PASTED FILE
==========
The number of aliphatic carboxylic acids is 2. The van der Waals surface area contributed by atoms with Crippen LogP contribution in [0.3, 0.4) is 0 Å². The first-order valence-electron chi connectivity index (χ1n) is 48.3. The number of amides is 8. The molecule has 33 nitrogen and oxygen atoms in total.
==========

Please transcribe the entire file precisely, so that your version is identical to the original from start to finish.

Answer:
The number of aliphatic carboxylic acids is 2. The van der Waals surface area contributed by atoms with Crippen LogP contribution in [0.3, 0.4) is 0 Å². The first-order valence-electron chi connectivity index (χ1n) is 48.3. The number of amides is 8. The molecule has 33 nitrogen and oxygen atoms in total.